Subject: I have found a DVD that I think you would enjoy
|Eastern Promises |
Combo HD DVD and Standard DVD
Actors: Viggo Mortensen, Naomi Watts, Vincent Cassel, Armin Mueller-Stahl
Director: David Cronenberg
Genres: Indie & Art House, Mystery & Suspense
Viggo Mortensen and Academy Award® nominee Naomi Watts star in this electrifying thriller from critically acclaimed director David Cronenberg (A History of Violence). Criminal mastermind Nikolai (Mortensen) finds his ties ... more »
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K. K. (GAMER)
Reviewed on 12/25/2018...
ALERT - You are ordering an HD-DVD item. This format can be played only in HD-DVD players (the discs will NOT play in regular DVD or Blu-Ray players). If you do NOT have an HD-DVD player, you should not order this item.
Richard W. (rewfilmmaker) from NAPLES, FL
Reviewed on 9/12/2011...
Highly recommended if you like thrillers but there are a few episodes of violence that are up front and personal and will turn your stomach if your squeamish. They are done to illustrate the viciousness of the Russian mob; Viggo and Naomi show some convincing but off-beat chemistry. Nice twist at the end you'll never see coming.
1 of 1 member(s) found this review helpful.
Intriquing, well-acted, ADULT-THEMED thriller!
RMurray847 | Albuquerque, NM United States | 12/01/2007
(5 out of 5 stars)
"I emphasized the "ADULT-THEMED" idea in my title because one of the best things about seeing a film like EASTERN PROMISES is that it is so adult, so uncompromised. Cronenberg gets to make the movies he wants to, and it doesn't have to be watered down or dumbed-down to make it sell to a broad audience. We get a brutal, sometimes squirm-inducing look at a underworld we haven't seen like this before...and there's no gloss, no pandering to a teen audience, no sappy ending, etc. etc. The ending is SATISFYING...but it isn't easy or "Hollywood."
First of all, the script is outstanding. From the creator of another stunning film about London's "seamy underbelly," DIRTY PRETTY THINGS...the plot makes sense, the threads all come together and the characters are simply but sharply delineated. Yet at no time do I feel the themes are being spoon-fed. Also, some of the acts that are perpetrated on Viggo Mortensen's character near the end of the film are acts of amazing betrayal...yet if you haven't been paying attention, you might miss that. It's not a super-complex plot...but it doesn't grab you by the hand and lead you from place to place.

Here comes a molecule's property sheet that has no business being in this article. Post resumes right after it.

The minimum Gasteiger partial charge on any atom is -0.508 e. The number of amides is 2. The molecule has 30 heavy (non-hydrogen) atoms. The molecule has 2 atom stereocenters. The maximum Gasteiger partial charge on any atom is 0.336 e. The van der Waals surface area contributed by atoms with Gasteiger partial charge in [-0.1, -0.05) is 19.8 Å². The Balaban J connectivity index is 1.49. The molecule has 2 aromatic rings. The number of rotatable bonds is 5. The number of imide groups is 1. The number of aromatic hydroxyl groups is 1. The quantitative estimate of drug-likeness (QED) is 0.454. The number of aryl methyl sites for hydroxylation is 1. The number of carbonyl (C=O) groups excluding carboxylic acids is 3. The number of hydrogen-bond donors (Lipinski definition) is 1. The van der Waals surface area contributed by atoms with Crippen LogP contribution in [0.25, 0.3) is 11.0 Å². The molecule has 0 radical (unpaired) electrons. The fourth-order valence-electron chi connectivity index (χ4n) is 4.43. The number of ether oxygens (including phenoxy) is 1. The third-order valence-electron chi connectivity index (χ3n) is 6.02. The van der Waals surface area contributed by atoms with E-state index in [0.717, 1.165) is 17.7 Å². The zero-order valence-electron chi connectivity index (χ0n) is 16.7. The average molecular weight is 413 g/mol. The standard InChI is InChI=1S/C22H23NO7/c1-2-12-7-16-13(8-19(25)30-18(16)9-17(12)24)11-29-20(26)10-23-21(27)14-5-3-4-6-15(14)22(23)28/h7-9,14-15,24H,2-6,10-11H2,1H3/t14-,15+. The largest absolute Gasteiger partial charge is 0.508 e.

Speaking of Mortensen...this is his best performance ever. Granted, Aragon is crown-jewel, and he handled it well...but those films were events, such spectacle that often what he simply needed to do was wear his costume, ride his horse and look great. In EASTERN PROMISES, he has to make us care about a very nasty piece of work indeed. He's also very stony-faced...so much of what we learn about him, especially early on, comes from very subtle work. Again, each word of the script is perfectly chosen, and Mortensen digs deep here. He's not always my favorite actor...I actually wasn't nuts about him in A HISTORY OF VIOLENCE (A film I otherwise greatly admired)...but he's perfectly cast here. And of course, he's amazing to watch in the now infamous nude fight scene. It's a little bit distracting being aware of male full-frontal nudity flashing around...almost enough to take one out of the scene...but the scene is so well staged that the sheer PAIN of it soon wipes out any feeling of "hey, we get to see ALL of Viggo Mortensen."